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“Academic Arguments” and its strict boundaries

While anything goes in political and marital arguments, academic arguments, like legal ones, occur within strict boundaries. Academics have few documented rules to guide them; their strictures are mostly unspoken. 

Academic arguments earn praise for their “originality,” and academic lose stature even jobs when they commit plagiarism.

But who determines originality?

Everyone builds on the work of others. And this I believe also inclusive of those who advocate for universally sharing and owning knowledge want credit for their thought and their originality. In academia, nothing exceeds originality in value; it shapes the rules of academic arguments. 

Where did the Academic Argument came from?

Academic arguments don’t come out of nowhere. We join an old argument every time we engage in a debate. At best, most academic arguments bring a new perspective to an old argument.

The rules demand that we ground our new interpretations in evidence. In a court of law, a judge can deem certain evidence as “inadmissible,” such as arguments that break the rules.

That doesn’t happen in academia. Students take hard personal and partisan positions in their papers and dissertation, and professors sometimes teach their personal political views.  Happened to me in my university years. Increasingly, the bounded argument space of academia is opening to near unbounded argument.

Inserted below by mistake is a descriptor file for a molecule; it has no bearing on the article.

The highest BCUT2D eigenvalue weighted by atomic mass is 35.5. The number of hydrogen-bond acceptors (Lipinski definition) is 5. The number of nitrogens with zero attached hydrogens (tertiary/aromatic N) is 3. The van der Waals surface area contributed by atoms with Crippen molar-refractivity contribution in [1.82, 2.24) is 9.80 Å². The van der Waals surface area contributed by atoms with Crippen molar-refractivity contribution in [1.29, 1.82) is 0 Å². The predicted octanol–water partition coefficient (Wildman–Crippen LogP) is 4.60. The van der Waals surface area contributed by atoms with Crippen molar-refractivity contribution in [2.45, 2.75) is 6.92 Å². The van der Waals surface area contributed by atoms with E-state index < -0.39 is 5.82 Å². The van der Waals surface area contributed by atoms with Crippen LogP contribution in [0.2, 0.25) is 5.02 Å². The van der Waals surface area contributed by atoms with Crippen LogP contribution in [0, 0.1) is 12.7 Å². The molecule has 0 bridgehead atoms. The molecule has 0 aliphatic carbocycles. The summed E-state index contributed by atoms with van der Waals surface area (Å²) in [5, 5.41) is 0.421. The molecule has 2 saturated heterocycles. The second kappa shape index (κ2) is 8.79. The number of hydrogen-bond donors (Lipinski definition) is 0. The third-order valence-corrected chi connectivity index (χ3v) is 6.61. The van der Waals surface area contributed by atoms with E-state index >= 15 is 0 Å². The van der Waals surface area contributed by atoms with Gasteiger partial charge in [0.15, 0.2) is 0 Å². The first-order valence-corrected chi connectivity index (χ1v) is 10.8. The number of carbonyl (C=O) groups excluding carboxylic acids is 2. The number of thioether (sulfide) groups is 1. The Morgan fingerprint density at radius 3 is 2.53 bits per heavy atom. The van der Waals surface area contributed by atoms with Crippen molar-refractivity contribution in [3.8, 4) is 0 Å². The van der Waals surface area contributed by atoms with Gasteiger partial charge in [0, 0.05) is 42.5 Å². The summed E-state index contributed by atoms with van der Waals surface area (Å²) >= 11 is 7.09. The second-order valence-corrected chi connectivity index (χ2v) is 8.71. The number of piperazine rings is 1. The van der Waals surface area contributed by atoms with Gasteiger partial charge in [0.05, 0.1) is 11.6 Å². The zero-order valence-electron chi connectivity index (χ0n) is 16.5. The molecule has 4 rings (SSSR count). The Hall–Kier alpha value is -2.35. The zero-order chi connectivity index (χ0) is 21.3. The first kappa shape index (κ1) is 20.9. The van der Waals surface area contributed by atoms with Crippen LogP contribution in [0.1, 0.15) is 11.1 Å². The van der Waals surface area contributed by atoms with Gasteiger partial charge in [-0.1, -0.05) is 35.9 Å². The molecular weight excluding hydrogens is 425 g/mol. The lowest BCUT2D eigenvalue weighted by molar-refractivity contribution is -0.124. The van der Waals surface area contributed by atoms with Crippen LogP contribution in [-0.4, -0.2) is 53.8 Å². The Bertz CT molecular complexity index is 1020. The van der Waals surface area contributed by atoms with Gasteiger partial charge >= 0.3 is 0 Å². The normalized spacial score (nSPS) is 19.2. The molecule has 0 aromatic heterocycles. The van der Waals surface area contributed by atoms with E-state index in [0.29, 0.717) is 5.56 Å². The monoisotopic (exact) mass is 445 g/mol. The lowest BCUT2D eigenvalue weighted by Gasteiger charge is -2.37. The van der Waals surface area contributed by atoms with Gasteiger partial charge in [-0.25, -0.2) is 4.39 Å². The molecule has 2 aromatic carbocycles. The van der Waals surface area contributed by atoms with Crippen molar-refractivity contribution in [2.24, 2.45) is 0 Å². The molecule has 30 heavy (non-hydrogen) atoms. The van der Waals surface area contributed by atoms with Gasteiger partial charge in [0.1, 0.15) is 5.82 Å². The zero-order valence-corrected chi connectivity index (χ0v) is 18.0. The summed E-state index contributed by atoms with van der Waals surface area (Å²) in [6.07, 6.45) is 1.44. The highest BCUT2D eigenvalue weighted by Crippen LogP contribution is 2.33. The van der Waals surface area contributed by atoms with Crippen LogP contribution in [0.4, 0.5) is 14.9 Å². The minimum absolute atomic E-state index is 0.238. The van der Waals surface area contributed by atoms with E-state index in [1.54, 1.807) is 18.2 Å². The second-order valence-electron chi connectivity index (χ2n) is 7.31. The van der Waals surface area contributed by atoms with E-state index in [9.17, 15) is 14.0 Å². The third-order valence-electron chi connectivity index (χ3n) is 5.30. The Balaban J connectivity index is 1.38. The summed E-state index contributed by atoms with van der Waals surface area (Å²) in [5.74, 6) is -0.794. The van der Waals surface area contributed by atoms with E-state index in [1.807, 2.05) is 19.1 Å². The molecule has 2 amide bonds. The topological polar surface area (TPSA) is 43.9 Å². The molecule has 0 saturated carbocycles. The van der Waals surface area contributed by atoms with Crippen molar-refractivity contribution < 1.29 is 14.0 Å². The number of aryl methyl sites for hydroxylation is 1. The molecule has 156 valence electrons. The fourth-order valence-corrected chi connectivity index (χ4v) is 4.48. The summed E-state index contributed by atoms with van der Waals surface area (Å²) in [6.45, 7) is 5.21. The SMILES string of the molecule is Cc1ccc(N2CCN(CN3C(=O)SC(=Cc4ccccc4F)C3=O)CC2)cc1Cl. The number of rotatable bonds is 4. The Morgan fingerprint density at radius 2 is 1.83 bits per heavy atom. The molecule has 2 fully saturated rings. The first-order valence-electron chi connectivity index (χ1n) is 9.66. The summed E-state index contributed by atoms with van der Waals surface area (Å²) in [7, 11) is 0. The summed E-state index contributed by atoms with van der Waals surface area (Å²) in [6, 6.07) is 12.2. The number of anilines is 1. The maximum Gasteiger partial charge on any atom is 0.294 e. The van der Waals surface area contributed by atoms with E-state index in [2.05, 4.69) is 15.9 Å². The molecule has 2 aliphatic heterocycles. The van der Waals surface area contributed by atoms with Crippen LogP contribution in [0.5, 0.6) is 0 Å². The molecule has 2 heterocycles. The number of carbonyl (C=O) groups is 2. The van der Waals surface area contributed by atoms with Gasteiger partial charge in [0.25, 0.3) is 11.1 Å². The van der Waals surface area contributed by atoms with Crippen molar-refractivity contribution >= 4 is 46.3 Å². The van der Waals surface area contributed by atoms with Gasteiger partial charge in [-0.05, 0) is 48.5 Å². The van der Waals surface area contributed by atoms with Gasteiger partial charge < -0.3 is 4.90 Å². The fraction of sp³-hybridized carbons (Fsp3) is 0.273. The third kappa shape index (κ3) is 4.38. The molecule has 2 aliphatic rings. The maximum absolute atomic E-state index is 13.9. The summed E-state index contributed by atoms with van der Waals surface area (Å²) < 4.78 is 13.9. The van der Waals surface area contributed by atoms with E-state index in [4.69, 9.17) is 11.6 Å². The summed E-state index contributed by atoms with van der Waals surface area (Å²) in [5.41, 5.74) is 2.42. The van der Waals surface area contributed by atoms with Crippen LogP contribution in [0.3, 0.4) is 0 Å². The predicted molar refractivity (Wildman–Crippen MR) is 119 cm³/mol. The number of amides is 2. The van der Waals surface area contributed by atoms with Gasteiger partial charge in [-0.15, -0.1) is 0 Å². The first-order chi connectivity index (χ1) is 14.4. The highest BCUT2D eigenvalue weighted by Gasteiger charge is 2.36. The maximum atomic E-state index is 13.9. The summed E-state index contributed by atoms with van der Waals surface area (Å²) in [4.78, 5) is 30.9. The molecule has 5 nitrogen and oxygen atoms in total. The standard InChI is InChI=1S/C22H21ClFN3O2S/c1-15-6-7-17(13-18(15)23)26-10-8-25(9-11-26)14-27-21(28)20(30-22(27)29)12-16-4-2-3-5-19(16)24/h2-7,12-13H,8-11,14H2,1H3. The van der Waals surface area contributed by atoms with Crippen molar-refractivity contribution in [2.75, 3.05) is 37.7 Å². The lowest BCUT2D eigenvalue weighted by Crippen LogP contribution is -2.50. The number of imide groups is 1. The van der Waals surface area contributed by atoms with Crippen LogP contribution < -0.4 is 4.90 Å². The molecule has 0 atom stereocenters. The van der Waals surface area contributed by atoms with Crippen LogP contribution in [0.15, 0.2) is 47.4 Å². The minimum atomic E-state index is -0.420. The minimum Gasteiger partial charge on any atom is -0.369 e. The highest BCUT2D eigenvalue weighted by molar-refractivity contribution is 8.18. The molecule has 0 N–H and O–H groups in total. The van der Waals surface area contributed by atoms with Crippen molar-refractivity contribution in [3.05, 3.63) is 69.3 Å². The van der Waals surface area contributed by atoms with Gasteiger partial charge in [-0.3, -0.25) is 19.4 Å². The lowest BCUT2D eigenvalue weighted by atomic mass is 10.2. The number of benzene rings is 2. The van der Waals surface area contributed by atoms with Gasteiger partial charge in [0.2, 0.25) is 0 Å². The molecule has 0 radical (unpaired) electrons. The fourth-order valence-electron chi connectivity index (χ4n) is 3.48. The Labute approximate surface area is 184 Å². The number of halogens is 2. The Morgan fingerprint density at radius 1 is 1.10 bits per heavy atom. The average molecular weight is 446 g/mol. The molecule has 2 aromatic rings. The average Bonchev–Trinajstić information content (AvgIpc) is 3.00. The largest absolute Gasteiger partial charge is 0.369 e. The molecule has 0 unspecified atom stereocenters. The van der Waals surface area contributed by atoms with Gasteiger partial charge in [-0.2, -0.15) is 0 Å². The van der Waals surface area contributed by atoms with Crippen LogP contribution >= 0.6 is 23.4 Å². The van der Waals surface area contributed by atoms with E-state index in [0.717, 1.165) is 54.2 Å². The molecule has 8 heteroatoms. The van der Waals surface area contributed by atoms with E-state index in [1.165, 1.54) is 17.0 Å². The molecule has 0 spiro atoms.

For example . . .

As we want to argue that the Holocaust didn’t happen, for example, the rules overwhelm the discourse as being built on falsity and the argument goes nowhere. Even on less contentious matters, unless we have a professorship and acknowledged expertise (degree of our believability), our arguments won’t get a serious hearing. 

As in the courtroom and other venues where bounded argument prevails, expertise always wins. If scientific consensus supports evolution, for example, proponents of “intelligent design” can find no place in most classrooms or peer-reviewed journals.

Academic arguments don’t get things done; they shape thinking. This separation from direct action distinguishes academic argument from political, marital and legal arguments.

Academic arguments occur for their own sake. And most academicians knows the rules and rarely stray. 


Categories: Reading Notes

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